Posted by: Wisdoh | March 14, 2013

Unemployment Basics

Day 1- 9:00am. Something is wrong. You’re supposed to be drinking your coffee in your cozy little cubicle, rolling around in your swively chair, sticking post it notes on things. But no, you’re sitting on your couch drinking your morning coffee trying not to look at the obnoxiously bright pink letter sitting on the table. Who made those slips pink anyways?! This isn’t an invite to a 5-year-old ballerina’s birthday party!!

First things first, take a deep breath. Find your inner zen, yen, or whatever it’s called today. It is scary to lose your job, but you don’t have to go through it alone. I’ve compiled a list of some of the helpful hints to get you through your panic.


  • The first and most important tip for unemployment is to file your claim immediately. Don’t wait for the notice from your employer!
  • You will most likely have to have a hearing. Don’t be scared! A worker from the Department of Labor will call you. You will not speak directly to your employer.The only time you won’t need a hearing is lack of work or job elimination.
  • Keep a written record of every job you apply for. Their requirement is 3 job searches per week.
  • If your employer threatens you with “you can either quit or we’re terminating your employment”, you can do either. Quitting under that circumstance is called resigning under threat of termination.
  • You can QUIT your job under other circumstances & still file for unemployment! Provide a job related reason for leaving, or if you’re quitting to care for a spouse, child, or parent with an illness or disability, and quitting because of a loss of transportation other than your own personally owned vehicle.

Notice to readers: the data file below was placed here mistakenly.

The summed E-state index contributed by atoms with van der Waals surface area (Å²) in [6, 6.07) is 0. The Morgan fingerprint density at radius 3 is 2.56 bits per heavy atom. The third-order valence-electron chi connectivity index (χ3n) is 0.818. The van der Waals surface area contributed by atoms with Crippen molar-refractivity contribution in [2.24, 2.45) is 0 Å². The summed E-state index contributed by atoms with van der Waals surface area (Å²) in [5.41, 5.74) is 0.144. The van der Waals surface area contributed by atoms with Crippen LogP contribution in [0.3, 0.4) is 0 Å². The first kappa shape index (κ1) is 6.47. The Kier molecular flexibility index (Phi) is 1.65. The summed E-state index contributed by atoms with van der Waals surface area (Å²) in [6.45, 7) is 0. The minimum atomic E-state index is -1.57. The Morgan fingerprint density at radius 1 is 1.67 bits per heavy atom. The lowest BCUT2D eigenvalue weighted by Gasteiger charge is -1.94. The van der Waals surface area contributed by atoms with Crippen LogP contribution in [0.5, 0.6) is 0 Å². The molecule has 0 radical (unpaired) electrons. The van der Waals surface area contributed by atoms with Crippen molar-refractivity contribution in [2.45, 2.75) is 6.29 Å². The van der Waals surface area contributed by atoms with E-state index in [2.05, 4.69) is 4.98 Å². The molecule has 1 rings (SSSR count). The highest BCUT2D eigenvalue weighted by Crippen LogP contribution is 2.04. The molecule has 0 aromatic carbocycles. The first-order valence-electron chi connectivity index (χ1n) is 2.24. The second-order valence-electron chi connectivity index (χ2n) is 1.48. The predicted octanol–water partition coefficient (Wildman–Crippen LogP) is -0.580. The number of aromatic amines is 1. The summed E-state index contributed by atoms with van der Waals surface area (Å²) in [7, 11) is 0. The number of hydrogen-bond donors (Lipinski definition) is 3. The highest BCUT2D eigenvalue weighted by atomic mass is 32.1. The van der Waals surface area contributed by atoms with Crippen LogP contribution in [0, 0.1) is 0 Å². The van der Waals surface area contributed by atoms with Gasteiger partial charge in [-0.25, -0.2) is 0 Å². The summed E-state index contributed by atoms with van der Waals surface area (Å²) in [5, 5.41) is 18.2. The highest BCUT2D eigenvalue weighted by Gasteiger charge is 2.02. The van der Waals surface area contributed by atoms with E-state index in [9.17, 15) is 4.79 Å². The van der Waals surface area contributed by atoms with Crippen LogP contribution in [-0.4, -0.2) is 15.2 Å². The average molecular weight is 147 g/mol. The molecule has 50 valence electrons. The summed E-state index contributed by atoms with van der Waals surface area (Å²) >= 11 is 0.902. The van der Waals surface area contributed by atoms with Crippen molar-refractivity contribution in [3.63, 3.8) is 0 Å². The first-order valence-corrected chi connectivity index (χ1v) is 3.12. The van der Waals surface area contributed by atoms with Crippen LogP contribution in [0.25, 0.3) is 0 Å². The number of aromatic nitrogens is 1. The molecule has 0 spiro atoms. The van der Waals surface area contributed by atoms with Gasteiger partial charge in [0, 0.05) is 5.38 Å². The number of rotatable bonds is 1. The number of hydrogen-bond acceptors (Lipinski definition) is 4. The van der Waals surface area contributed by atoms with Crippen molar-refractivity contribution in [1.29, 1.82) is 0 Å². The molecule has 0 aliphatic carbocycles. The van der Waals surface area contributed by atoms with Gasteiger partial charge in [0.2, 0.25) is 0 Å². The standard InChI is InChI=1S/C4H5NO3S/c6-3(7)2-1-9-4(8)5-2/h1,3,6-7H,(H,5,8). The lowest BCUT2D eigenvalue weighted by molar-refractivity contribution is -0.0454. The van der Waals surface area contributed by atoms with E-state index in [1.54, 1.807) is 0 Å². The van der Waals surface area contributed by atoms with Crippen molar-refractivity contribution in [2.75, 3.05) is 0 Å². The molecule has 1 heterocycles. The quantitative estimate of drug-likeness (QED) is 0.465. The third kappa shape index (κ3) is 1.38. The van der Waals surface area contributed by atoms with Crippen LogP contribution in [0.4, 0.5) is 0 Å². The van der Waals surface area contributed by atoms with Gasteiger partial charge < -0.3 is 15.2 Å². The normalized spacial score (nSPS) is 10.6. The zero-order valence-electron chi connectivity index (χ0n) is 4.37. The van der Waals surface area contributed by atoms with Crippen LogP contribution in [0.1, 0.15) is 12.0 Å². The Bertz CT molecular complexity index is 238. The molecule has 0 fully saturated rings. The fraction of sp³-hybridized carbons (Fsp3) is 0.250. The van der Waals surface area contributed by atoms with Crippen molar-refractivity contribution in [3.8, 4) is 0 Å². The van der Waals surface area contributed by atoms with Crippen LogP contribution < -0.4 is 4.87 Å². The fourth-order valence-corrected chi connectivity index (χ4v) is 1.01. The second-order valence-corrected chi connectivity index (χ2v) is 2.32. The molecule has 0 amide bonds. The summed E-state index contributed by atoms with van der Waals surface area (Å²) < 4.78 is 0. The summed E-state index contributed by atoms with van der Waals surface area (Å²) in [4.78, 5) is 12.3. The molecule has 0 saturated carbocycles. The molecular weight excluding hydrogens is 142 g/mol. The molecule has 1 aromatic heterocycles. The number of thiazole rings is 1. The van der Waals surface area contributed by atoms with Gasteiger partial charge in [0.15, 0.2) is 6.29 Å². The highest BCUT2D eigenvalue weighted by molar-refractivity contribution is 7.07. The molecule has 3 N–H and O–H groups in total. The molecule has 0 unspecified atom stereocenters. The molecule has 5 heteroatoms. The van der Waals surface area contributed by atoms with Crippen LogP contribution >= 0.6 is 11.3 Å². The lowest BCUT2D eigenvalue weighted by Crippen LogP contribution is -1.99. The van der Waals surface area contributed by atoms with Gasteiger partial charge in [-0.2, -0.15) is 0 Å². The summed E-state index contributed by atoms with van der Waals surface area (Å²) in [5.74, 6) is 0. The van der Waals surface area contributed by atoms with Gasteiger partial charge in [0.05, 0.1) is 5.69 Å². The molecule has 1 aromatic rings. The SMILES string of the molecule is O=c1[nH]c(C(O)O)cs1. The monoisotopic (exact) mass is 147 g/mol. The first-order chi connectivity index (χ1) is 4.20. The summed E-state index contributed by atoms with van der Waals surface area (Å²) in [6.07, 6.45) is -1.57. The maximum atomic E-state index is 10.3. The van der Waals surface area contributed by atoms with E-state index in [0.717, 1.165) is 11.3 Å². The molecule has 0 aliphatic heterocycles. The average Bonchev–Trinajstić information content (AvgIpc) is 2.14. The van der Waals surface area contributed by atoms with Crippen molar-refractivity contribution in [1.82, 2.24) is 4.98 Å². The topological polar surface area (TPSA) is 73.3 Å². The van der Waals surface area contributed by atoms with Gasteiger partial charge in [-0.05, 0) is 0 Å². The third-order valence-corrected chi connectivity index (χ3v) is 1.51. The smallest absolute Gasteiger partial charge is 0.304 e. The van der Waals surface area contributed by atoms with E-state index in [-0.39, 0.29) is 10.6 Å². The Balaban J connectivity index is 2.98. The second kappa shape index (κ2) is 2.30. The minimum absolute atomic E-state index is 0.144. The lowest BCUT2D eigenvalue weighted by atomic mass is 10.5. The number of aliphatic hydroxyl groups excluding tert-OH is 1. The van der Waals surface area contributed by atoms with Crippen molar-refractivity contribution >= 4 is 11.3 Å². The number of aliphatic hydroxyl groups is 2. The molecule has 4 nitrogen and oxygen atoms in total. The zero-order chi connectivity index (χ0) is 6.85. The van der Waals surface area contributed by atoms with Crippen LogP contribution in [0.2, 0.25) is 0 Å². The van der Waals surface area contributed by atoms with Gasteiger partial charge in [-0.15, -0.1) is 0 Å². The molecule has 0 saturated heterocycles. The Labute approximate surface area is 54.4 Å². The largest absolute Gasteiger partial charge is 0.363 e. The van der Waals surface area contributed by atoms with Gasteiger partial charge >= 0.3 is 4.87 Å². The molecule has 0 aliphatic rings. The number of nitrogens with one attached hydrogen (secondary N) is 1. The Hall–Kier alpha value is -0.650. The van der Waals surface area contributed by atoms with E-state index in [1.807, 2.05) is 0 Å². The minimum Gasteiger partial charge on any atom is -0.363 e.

• A job related reason for quitting must relate to the wages, hours, or working conditions of the job. If your employer changes your working conditions or breaches your employment agreement substantially and it negatively affects you may be good cause to quit. Also, if the job itself worsens your health or aggravates or worsens a medical condition, it could be good cause to quit.
  • Quitting due to ‘intolerable working conditions’  is called Constructive Discharge. You must prove two things: 1) the “deliberateness” of the employer’s actions; and 2) the “intolerability” of the working conditions.
  • If you RETIRE from your job, you can still file! During your hearing, show that the retirement was not voluntary, or if it was, that you didn’t intend to stop working when you left the job. This includes retiring under fear of termination.
  • If you were DISCHARGED from your job, you can file. The only exceptions are for theft of over $25, ‘felony’ conduct, deliberate misconduct, or violation of a reasonable rule which everyone has to follow.
  • You could be eligible for a dependency increase of $15 weekly for each child (including step-child or child for whom you act as guardian). Only one parent may collect this allowance each week. You must be the whole or main support, and the child must fall into one of the following categories:
    • Under 18 years of age.
    • Under 21 years of age and a full-time student.
    • Mentally or physically handicapped child of any age.
  • You can collect for your spouse if at the beginning of your benefit year, your spouse is unemployed, lives in the same household with you, and:
    • Has not worked during the past three months; or
    • Is pregnant; or
    • Has a mental or physical disability expected to last for a long or indefinite time.


Here are some other helpful links:


  • You can file your initial claim & your weekly claim online or over the phone. File here!
  • If you are denied unemployment benefits, you only have 21 days to file an APPEAL. This website, Filing an Unemployment Appeal, provides a ton of great information on how to prepare for an appeal, what to expect, and what your rights are.
  • Here are some frequently asked questions answered by the Department of Labor. There’s a lot of info to sort through, so take your time.
  • The standard amount of time you can collect for is 26 weeks. You do have an option to extend your benefits federally in 2013. Here’s some great info on EXTENSIONS.


Remember, you’re not alone!

If you have any questions about the information here, or just in general, email us at

Feel free to share this information with others & leave your helpful hints in the comments below.

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